When Joe Biden named Kamala Harris as his running mate for the 2020 election, there was almost an immediate response of questioning her Blackness. To me, this is just so incredibly sad and backwards. Didn’t we go through this same song and dance with former president Barack Obama? The discussion also smacks of ignorance; ignorance of the trans-Atlantic slave trade, ignorance of the United States’ history of trying to legally define Blackness (based on the most evil motives mind you).
As a woman with a Jamaican father, and an African-American mother, this sense of being a hybrid with only a partial invitation to the BBQ is not a new one. And while the argument of Jamaicans not qualifying as Black people is a new concept to me, I can understand where it comes from.
There is something to be said about growing up in a place where the majority of the people are Black. Just like most countries on the planet, Jamaica (and the entire Caribbean in fact) have issues with colorism. The members upper echelons of the social ladder tend to be lighter skinned more often than not. But it is not a hard and fast rule. Jamaica has had dark-skinned, prominently African descended leaders in every industry; from politics to business to education. You don’t have the psychological limit put on you that you will be the first or the only Black person in the room when you get a new job or enroll in an institution of higher learning. Your professional aspirations are not guided by your race.
This different environment does give Black Caribbeans a different aire about them. I would not say that it makes them ‘superior’ or anything like that. But like many immigrants to the US, from all backgrounds, they come to this country on a higher playing field than born African-Americans. Because even if they come with nothing, they come without the baggage of generations of inferiority and the negative net worth that comes from entire families working and investing in a place for their entire lives, and getting minimal return from it.
Black Americans Have Perfected the Cold Shoulder
When I was younger, I encountered very few Black-Americans that had good things to say about Jamaicans (or ‘West Indians’ as my Grandparents and their generation would call them). Maybe their was some quiet admiration going on; but it was much more common to hear the negative. “Jamaican men beat their women.” “Does your Grandma practice voodoo?” “Jamaicans can tolerate more pain than we can.” Oh, and then there was the language barrier, which was borderline silly, because Jamaicans still speak English. But it was just intolerance. I’ll say that I’ve encountered some Southern accents that have been just as hard as some Jamaican accents to decipher. But the default responses of “Huh? What did you say?” or “I dunno what yall sayin'” – seem to be for Jamaicans and not Southerners (even though the Southern accent is definitely more familiar to Americans, there also seems to be more forgiveness for speech that is truly unintelligible to non-Southern).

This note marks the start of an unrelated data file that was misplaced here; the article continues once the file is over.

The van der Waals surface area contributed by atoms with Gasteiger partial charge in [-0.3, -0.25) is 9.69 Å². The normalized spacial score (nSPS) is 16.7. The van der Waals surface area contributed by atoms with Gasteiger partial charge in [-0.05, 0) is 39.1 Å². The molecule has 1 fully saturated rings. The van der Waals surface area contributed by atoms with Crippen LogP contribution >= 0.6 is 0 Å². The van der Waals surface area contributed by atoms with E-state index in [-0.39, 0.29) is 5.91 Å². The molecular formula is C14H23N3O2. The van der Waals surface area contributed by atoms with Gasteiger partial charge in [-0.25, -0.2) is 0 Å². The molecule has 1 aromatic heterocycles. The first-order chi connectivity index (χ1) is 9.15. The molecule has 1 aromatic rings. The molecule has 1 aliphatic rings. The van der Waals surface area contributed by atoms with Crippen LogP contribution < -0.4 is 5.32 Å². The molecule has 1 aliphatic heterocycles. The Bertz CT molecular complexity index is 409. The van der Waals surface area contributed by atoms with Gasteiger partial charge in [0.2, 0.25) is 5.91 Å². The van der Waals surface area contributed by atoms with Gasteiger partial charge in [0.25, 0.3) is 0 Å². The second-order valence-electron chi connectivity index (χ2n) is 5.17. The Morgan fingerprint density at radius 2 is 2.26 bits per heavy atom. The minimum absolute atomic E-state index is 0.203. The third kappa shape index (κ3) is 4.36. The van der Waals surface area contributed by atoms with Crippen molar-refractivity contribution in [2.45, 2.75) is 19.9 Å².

Given I did grow up in the Pittsburgh area, and not New York or Miami or something. But I feel that the attitudes in Pittsburgh (unfortunately) are closer to that of 85% of the country anyway. In the 80s, I remember when my Dad and his friends, who were in a series of local reggae bands, would beg WAMO, the local Black music station in Pittsburgh, to play reggae on the radio. There was major pushback and excuses given as to why they couldn’t. Nevermind the fact that Bob Marley’s last concert was in Pittsburgh and the venue was completely sold out. And speaking of Bob Marley, his dream was to break into the American R&B market. He attempted to do so when signing a deal with Texas-based JAD records in 1967 while relocating to Delaware with his mother. The venture was a failure though, and Bob Marley’s fame did not take off until the 1970s when he aligned himself with the UK based Island Records, who marketed him to the White rock music crowd (who unabashedly embraced him).
Kinship Comes Easy to Black Caribbeans
From what I’ve seen, the stand-offish approach seems to be mostly a one way street though. Black Jamaicans have an easier time feeling true kinship between themselves and anyone in Africa or among the African diaspora. Jamaicans have always held a deep admiration for Black Americans — in regards to their music, their fashion and their social struggle. Although in the last generation, Jamaicans really have started to be more unabashed in the pride that they have in their country. Today many more Jamaicans are unashamed about their uniquely Jamaican ways (like their patios dialect).
A classic example of this clear feeling of kinship is the work that Harry Belafonte and Sidney Poitier contributed to the American Civil Rights movement from the 1960s until the present day. Belafonte was born in NYC to Jamaican parents and Poitier was born in Miami to Bahamian parents. But both men spend the formative years of their childhoods in the islands of their parents’ birth. In spite of being pop culture pioneers in regards to their representation of Black men in entertainment, neither of them shirked their sense of responsibility in regards joining in the fight for civil rights for America’s Black citizens.
Hope For The Future
Going forward I hope that Black Americans can really embrace the Black African diaspora (and Africans as well) as their true brothers and allies. There is no ‘them’ vs. ‘us’; when it comes to the viewpoint of White supremacist we are all the same bottom-feeding, mud people 🙁